is found in the American Legion enrollment
for the base ball campaign for boys this Sum
mer. One million boys lesponded—more than
it can care for.
It is hardly fair to judge the strength or
weakness of base ball among the boys of the
land by the response of the boys of a certain
preparatory school or small college to the call
for enrollment on that school’s sport teams.
Burleigh Grimes, veteran hurler, now with the St. Louis Cardinals, giving a group oj California youngsters some inside.
tips on pitching.
Many of the boys attending such a school ate
the sons of rich or well-to-do parents. They
have been brought up to play tennis, golf,
foot ball and track games. To them base ball
has little appeal. Anybody can play base ball,
anywhere and under any circumstances. So
most of these boys respond to the calls for
track, tennis and the more collegiate game of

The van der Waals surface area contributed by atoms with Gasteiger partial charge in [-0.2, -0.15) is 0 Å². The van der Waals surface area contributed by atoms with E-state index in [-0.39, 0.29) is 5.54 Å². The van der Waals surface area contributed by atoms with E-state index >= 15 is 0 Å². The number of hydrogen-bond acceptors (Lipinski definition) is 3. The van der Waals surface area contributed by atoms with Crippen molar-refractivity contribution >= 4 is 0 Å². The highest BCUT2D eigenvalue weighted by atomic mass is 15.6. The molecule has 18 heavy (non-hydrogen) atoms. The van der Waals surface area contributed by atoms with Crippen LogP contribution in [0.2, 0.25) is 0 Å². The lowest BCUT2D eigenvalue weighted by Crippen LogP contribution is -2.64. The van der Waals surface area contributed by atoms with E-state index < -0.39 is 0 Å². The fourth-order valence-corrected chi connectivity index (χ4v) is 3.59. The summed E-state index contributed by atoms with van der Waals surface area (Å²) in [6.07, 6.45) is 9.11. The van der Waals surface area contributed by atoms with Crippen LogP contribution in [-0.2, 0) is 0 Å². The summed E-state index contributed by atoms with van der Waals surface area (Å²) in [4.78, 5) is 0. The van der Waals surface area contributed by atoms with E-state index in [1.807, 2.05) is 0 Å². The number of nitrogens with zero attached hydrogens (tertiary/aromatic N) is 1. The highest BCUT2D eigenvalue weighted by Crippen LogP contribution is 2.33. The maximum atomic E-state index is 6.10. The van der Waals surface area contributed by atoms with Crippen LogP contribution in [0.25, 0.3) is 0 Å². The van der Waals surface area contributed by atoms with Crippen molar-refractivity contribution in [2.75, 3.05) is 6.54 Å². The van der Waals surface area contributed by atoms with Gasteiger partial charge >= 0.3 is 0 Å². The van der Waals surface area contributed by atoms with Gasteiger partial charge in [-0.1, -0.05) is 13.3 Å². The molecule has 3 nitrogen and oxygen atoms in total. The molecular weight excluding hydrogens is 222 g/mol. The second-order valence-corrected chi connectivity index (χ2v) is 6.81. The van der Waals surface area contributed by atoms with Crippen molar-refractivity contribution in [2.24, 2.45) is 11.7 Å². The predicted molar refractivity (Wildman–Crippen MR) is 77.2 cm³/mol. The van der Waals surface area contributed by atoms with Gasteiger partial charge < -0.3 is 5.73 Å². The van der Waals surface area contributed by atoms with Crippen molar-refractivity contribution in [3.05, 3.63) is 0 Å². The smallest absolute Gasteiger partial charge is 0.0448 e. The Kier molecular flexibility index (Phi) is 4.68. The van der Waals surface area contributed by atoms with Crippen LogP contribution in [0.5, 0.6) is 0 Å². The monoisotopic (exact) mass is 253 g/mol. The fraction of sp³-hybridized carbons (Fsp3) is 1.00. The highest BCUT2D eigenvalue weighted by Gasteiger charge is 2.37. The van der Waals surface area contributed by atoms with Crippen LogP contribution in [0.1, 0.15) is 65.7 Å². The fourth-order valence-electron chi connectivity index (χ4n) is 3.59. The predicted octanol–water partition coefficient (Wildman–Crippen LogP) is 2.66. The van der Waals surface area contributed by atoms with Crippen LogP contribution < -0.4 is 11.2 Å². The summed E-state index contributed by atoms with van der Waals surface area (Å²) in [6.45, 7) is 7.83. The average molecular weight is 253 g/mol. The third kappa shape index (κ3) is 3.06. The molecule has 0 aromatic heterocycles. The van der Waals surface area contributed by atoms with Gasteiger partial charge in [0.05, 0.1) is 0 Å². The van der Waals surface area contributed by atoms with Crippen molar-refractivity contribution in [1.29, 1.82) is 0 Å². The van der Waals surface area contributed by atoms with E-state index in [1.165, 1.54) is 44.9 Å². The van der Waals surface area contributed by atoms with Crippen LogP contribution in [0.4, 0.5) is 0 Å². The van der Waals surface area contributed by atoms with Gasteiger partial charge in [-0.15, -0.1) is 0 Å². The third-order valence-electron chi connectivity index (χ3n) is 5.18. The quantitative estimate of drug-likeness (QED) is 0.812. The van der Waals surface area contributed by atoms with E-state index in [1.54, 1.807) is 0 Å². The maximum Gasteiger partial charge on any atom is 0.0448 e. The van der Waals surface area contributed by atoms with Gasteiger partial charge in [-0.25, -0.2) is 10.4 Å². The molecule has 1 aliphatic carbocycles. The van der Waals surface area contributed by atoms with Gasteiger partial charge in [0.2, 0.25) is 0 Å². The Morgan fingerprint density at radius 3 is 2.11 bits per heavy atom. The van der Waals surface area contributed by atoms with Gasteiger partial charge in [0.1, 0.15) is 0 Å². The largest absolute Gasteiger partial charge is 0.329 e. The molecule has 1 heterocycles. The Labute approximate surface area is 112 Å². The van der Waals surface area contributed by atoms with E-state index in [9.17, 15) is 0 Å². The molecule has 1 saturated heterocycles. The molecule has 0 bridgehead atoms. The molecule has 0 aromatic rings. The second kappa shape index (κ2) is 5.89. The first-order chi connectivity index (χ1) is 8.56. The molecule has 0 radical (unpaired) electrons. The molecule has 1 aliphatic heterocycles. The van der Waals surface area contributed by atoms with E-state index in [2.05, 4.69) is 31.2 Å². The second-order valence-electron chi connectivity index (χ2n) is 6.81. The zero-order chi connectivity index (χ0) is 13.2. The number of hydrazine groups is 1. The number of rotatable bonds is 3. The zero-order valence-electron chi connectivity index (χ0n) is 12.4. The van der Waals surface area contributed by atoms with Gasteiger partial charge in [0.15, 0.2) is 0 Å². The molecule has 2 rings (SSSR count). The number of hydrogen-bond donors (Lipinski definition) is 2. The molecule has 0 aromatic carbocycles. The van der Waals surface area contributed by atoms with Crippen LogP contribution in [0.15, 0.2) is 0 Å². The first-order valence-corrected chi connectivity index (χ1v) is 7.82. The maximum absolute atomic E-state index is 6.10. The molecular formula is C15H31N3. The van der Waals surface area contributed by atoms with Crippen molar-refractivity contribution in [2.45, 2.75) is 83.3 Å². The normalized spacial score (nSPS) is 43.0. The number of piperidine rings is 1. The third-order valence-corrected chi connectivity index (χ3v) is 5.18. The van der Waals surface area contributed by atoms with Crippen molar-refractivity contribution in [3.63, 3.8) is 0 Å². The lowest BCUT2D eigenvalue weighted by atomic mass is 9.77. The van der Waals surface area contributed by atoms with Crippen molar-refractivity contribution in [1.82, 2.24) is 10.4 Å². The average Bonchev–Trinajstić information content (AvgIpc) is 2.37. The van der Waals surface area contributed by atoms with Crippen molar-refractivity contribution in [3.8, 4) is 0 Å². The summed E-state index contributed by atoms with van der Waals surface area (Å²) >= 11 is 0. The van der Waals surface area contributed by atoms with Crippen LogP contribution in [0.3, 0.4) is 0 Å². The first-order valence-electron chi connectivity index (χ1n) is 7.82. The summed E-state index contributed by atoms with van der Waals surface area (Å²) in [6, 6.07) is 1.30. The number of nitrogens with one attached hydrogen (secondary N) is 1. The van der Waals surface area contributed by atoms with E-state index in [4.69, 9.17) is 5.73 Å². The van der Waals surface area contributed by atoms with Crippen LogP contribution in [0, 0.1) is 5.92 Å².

foot ball.
But for the boy who can never hope to
go to college, base ball is the game of games.
Other sports have taken many fans away
from base ball. So has the automobile. But
there is still an unmeasured wealth of playing
material to draw from In every State in the
Union, as the Legion games have shown.
Every new game and pastime has its first
flourish, its growth, bloom and decadence
through the stern test of the years. We
Americans turn eagerly and wlioleheartedly to
new things, and then we tire of them and turn
to others. But consider: The first base ball
game was played in Cooperstowu, N. Y„ in
1839 and was originated by Abner Doubleday,
afterward a major general in the United States